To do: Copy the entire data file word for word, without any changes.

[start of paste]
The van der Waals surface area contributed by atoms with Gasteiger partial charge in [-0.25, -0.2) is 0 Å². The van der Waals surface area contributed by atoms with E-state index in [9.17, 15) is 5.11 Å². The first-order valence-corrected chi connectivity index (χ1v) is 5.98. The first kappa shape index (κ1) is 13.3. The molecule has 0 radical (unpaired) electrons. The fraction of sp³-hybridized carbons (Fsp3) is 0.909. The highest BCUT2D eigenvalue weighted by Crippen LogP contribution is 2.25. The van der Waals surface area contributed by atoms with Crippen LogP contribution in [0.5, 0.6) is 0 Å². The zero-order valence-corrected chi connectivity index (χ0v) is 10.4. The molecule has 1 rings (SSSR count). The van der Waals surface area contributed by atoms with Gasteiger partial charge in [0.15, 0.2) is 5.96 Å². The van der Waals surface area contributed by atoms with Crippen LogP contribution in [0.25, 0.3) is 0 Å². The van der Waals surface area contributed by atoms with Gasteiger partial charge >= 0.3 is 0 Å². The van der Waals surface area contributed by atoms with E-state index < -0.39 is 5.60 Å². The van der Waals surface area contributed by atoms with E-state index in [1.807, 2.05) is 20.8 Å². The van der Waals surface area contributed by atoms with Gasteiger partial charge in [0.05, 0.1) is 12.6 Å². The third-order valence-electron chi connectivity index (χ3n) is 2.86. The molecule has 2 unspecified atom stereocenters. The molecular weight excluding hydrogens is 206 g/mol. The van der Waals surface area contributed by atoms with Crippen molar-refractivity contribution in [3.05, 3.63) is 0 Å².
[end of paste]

The van der Waals surface area contributed by atoms with Gasteiger partial charge in [-0.25, -0.2) is 0 Å². The van der Waals surface area contributed by atoms with E-state index in [9.17, 15) is 5.11 Å². The first-order valence-corrected chi connectivity index (χ1v) is 5.98. The first kappa shape index (κ1) is 13.3. The molecule has 0 radical (unpaired) electrons. The fraction of sp³-hybridized carbons (Fsp3) is 0.909. The highest BCUT2D eigenvalue weighted by Crippen LogP contribution is 2.25. The van der Waals surface area contributed by atoms with Crippen LogP contribution in [0.5, 0.6) is 0 Å². The zero-order valence-corrected chi connectivity index (χ0v) is 10.4. The molecule has 1 rings (SSSR count). The van der Waals surface area contributed by atoms with Gasteiger partial charge in [0.15, 0.2) is 5.96 Å². The van der Waals surface area contributed by atoms with Crippen LogP contribution in [0.25, 0.3) is 0 Å². The van der Waals surface area contributed by atoms with Gasteiger partial charge >= 0.3 is 0 Å². The van der Waals surface area contributed by atoms with E-state index < -0.39 is 5.60 Å². The van der Waals surface area contributed by atoms with E-state index in [1.807, 2.05) is 20.8 Å². The van der Waals surface area contributed by atoms with Gasteiger partial charge in [0.05, 0.1) is 12.6 Å². The third-order valence-electron chi connectivity index (χ3n) is 2.86. The molecule has 2 unspecified atom stereocenters. The molecular weight excluding hydrogens is 206 g/mol. The van der Waals surface area contributed by atoms with Crippen molar-refractivity contribution in [3.05, 3.63) is 0 Å².